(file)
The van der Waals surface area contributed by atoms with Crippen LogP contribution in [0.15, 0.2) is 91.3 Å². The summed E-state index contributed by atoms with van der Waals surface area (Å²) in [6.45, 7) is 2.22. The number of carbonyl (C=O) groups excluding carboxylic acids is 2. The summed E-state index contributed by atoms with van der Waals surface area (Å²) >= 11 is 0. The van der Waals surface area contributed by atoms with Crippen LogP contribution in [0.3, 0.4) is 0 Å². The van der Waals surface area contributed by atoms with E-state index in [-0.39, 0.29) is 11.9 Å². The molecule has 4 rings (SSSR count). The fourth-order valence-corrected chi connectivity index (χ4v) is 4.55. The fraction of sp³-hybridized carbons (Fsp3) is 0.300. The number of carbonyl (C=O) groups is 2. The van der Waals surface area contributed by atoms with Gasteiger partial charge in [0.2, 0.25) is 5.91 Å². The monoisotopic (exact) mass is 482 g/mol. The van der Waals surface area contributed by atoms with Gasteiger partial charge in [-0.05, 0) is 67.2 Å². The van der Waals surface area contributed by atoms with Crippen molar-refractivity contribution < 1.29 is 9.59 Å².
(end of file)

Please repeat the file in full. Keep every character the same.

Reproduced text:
The van der Waals surface area contributed by atoms with Crippen LogP contribution in [0.15, 0.2) is 91.3 Å². The summed E-state index contributed by atoms with van der Waals surface area (Å²) in [6.45, 7) is 2.22. The number of carbonyl (C=O) groups excluding carboxylic acids is 2. The summed E-state index contributed by atoms with van der Waals surface area (Å²) >= 11 is 0. The van der Waals surface area contributed by atoms with Crippen LogP contribution in [0.3, 0.4) is 0 Å². The van der Waals surface area contributed by atoms with E-state index in [-0.39, 0.29) is 11.9 Å². The molecule has 4 rings (SSSR count). The fourth-order valence-corrected chi connectivity index (χ4v) is 4.55. The fraction of sp³-hybridized carbons (Fsp3) is 0.300. The number of carbonyl (C=O) groups is 2. The van der Waals surface area contributed by atoms with Gasteiger partial charge in [0.2, 0.25) is 5.91 Å². The monoisotopic (exact) mass is 482 g/mol. The van der Waals surface area contributed by atoms with Gasteiger partial charge in [-0.05, 0) is 67.2 Å². The van der Waals surface area contributed by atoms with Crippen molar-refractivity contribution < 1.29 is 9.59 Å².